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Palauan Adjectives

The following is a brief discussion about Palauan adjectives. For a longer exploration, please refer to discussions of state verbs in the Joseph Handbooks. According to the official Lewis Joseph grammar book of Palauan, there are no Palauan parts of speech called adjectives. However, Palauan does, of course, have words used to describe other words. In English, we call these words adjectives. Examples of English adjectives are dangerous, beautiful, and hot.

Palauan Resulting State Verbs

In Palauan, words corresponding to English adjectives are called state verbs. There are several types of Palauan state verbs. The most common are resulting state verbs which occur as a result of a verb. Some examples:

Here is a list of seven random Palauan verbs and their resulting state verbs:

cheleldoech, v.r.s.has glow cast upon it.
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delidiich, v.r.s.shined upon; lighted up.
delidiich a mla medidiich; mocholt a kotel me a chelebulel; delidiich er a meteet, melidiich er ngii; didichel.
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klaiu, v.r.s.picked with pole; attracted; seduced.
klaiu a mla mekaiu; iedel a klaiu, nglai er a bab, koiuii, kmaiu, kiuel.
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selngerekl, v.r.s.flung down; dropped.
selngerekl a chemoit; mla mesngerekl; metech a babier me ng obriid; singerekl a belatong er a ulaol me ng obebeu.
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telechelbakl, v.r.s.dived into.
telechelbakl a mla metechelbakl; te mla melechelbakl er ngii; Ngeremechiuch a techelbeklel.
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ulchoud, v.r.s.looked for.
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urriik, v.r.s.chased out; expelled; gotten rid of.
urriik a mla moriik; modik; orikii a bilis, oriik a katuu, orikel.
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Palauan Anticipating State Verbs

Anticipating state verbs in Palauan are like resulting state verbs. However, instead of describing the state of something after a verb has modified it, these describe the state of something before a verb is anticipated to modify it. Here's seven random Anticipating State Verbs:

chelebodel, v.a.s.is to be hit or struck.
chelebodel a oleker a chelebed; kirel el mechelebed; cholebedii, cholebed, diak le chelbodel a chad; chelebedel.
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chesimall, v.a.s.is to be turned, wound or screwed.
chesimall a kirel el mechesoim; chosimii a seraub, chosoim, mengesoim er a ralm, chesimel.
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remesall, v.a.s.is to be poked at; (food) is to be tested.
remesall a kirel el merumes; kukau a remesall; rumesii, ruumes.
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sengeakl, v.a.s.(odoim or rice) is to be cooked or boiled in water.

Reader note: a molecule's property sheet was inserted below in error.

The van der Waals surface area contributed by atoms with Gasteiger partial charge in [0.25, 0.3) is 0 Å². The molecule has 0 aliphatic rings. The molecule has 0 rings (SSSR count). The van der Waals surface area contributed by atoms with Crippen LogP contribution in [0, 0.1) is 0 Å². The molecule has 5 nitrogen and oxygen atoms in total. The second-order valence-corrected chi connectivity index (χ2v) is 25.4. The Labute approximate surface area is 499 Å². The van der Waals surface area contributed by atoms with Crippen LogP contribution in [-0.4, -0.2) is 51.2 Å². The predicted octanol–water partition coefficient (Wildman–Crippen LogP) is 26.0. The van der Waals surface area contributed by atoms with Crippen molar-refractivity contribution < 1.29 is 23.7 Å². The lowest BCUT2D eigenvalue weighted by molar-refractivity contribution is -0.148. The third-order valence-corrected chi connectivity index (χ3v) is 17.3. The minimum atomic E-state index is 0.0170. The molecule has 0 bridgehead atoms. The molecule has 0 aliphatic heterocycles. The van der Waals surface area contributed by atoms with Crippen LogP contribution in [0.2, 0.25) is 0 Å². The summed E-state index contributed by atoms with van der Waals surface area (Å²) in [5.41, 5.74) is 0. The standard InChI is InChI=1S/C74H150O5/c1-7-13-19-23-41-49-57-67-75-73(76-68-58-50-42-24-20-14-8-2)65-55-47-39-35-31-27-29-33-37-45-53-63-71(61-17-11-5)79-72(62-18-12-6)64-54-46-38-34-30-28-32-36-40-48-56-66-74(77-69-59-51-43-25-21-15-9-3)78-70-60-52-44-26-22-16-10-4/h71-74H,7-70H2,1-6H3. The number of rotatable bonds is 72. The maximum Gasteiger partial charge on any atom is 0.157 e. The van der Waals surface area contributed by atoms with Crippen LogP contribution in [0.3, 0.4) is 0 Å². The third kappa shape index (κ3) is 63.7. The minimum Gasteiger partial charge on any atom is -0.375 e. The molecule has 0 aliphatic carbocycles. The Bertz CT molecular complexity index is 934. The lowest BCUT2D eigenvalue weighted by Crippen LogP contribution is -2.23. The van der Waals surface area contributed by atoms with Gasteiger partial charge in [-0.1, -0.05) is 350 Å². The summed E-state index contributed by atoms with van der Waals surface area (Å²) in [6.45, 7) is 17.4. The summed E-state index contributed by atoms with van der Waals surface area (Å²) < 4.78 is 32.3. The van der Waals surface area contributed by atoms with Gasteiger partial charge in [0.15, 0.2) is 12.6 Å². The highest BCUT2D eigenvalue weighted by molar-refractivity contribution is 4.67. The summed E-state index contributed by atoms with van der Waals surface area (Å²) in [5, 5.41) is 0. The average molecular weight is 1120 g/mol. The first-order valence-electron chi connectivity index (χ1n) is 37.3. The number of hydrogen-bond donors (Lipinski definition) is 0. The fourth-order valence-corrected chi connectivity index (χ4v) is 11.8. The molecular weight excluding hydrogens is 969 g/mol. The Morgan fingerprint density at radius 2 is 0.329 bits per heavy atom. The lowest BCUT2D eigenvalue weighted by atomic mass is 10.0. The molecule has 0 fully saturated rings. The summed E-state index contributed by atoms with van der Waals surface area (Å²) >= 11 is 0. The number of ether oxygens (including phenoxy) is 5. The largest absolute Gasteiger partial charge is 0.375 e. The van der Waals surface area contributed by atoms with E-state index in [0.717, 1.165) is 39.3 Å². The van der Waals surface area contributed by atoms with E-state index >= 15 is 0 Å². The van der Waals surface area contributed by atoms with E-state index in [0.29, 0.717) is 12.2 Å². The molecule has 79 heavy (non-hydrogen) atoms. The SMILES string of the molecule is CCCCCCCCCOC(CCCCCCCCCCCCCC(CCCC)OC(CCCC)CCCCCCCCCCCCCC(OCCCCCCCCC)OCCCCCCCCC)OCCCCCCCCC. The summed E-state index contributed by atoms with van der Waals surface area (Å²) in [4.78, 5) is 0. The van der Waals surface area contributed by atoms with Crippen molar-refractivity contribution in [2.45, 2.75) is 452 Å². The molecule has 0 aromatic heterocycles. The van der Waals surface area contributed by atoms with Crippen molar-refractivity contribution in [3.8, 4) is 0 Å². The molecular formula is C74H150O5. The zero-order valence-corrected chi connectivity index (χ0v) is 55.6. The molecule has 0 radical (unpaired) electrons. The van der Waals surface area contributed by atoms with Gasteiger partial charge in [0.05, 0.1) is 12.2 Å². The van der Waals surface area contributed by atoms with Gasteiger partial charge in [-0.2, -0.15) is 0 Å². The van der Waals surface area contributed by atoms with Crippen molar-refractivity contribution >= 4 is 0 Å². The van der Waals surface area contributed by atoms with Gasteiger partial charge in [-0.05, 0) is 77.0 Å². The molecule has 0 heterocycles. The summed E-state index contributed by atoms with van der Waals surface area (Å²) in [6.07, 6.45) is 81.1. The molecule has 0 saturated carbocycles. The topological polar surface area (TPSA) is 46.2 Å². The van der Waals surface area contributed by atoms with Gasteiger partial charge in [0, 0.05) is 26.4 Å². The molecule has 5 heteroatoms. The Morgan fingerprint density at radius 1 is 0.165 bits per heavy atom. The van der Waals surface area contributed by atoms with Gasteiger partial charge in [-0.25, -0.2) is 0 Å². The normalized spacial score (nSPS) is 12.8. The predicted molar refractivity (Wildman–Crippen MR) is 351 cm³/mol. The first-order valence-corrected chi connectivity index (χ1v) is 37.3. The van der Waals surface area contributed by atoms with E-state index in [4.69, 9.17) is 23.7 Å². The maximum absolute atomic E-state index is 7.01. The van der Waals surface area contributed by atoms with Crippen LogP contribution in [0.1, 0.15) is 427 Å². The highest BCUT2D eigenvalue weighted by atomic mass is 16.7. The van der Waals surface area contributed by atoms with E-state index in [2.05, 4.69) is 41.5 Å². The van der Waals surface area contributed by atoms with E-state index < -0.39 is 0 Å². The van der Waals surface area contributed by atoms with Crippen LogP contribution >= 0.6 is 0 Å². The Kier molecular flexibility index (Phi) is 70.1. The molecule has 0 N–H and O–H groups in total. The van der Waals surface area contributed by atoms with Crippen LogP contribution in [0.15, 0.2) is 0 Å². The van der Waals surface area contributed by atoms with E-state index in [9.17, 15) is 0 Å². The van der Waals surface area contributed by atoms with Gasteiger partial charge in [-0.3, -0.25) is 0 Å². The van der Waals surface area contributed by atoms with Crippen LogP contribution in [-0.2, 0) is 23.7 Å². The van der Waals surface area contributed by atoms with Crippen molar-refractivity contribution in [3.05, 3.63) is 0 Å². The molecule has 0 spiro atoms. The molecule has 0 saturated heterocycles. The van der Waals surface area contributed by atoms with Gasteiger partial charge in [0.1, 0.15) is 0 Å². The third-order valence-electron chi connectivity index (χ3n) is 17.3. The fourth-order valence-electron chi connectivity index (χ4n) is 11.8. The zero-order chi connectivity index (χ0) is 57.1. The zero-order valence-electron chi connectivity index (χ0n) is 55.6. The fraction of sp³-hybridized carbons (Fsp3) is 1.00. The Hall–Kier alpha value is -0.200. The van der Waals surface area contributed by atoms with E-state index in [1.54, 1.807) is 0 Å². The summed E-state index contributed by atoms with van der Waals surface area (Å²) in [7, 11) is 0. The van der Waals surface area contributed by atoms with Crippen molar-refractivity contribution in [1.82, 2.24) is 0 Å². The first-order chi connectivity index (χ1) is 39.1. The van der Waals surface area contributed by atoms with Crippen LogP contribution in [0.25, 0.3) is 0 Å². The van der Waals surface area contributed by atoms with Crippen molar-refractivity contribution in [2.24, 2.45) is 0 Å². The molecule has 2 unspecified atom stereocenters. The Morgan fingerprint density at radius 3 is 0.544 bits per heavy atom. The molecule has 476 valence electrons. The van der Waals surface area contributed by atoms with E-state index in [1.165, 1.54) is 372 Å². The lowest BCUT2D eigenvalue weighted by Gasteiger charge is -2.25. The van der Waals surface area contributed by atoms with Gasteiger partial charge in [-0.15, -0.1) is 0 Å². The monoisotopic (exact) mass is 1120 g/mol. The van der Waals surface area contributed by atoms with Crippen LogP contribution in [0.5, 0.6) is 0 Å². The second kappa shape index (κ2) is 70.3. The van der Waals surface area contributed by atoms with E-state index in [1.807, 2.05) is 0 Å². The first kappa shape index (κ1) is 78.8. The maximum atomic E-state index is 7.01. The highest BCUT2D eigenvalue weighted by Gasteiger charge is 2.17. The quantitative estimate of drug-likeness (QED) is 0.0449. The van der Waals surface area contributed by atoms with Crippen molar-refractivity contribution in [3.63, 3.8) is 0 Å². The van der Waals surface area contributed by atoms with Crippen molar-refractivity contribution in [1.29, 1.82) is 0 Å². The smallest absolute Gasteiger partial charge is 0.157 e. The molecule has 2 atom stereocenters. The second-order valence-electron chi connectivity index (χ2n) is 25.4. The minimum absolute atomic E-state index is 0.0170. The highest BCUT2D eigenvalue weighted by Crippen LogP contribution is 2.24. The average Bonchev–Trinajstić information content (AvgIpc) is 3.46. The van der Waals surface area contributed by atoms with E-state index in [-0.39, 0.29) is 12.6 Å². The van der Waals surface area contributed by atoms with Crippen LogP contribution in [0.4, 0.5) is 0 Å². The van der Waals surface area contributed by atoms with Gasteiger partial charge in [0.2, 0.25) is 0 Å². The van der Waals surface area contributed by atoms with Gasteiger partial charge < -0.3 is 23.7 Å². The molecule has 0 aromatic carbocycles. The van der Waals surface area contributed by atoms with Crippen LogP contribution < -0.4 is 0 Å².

sengeakl a kirel el mesengoes; odoim a sengeakl; smongosii, songoes, melengoes, sengosel.
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siokel, v.a.s.is to be looked or sought for.
siokel a kirel el mesiik; osiik er a mo menguteling er a buai; siekii; skel
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uklsechall, v.a.s.is to be wished luck.
uklsechall a kirel el muklusech; omeklusech er ngii; meklsechii; mo ungil besul; mo melusech; ukbechel
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utichioll, v.a.s.is to be changed, replaced or succeeded.
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State Verbs with Related Nouns

In English, a common thing to do is to ask 'how XXXX is something,' where XXXX is an adjective. For example, 'how hot is that,' or 'how dangerous is that,' are common English expressions.

This is true in Palauan as well in a form like, 'ng uangarang a kleldelel,' which translates literally perhaps to something like, 'it is like what, its heat,' or figuratively as, 'how hot is it.' The word kleldelel is a possessed noun meaning 'its heat.' See the nouns page for a longer explanation of possessed nouns.

Many of these Palauan nouns have related state verbs which translate to, and are used as, English adjectives. Here is a list of seven random Palauan nouns along with their corresponding state verbs.

Palauan_NounEngish_NounPalauan_AdjEnglish_Adj
smuuchscorpion fish (hardly moves in water).smuuchscorpion fish (hardly moves in water).
kikoisea clam.merikikoiwavy; bulging in places.
iudoraiburent-a-car; U-drive car.iudoraiburent-a-car; U-drive car.
tedobech(one) half.tedobech(one) half.
bidokelhives.bidokel broken out in hives.
chermallhibiscus (bark used as a rope; leaves used as mulch for taro).chermallPalauan money in form of green or blue glass beads.
kerisgoiter.kerisgoiter.

Reng Idioms as Adjectives

There are many Palauan expressions which use a state verb to describe the Palauan word reng which means spirit or heart. These are idioms which mean their literal and figurative meanings are not the same. Typically, but not always, the figurative meaning describes an emotion. An example is kesib a reng, which literally means a sweaty heart but figuratively it means to be angry. Here is a list of seven random examples of these reng idioms:

PalauanEnglish
kikiongel a rengul(person is) obstinate/uncooperative; sullen.
olsarech er a rengulhold in or control emotions, anger etc.
oltak er a renguldeceive oneself about being someone's sweetheart.
oltamet er a rengulpull at someone's heartstrings; mean a lot to someone.
berngel a rengulanything discouraging to one's spirit.
cheremremangel a rengulgreedy; stingy.
olturk a rengulsatiate; make someone give up (from fatigue); get one's fill of; insult continuously or mercilessly; let someone really have it.

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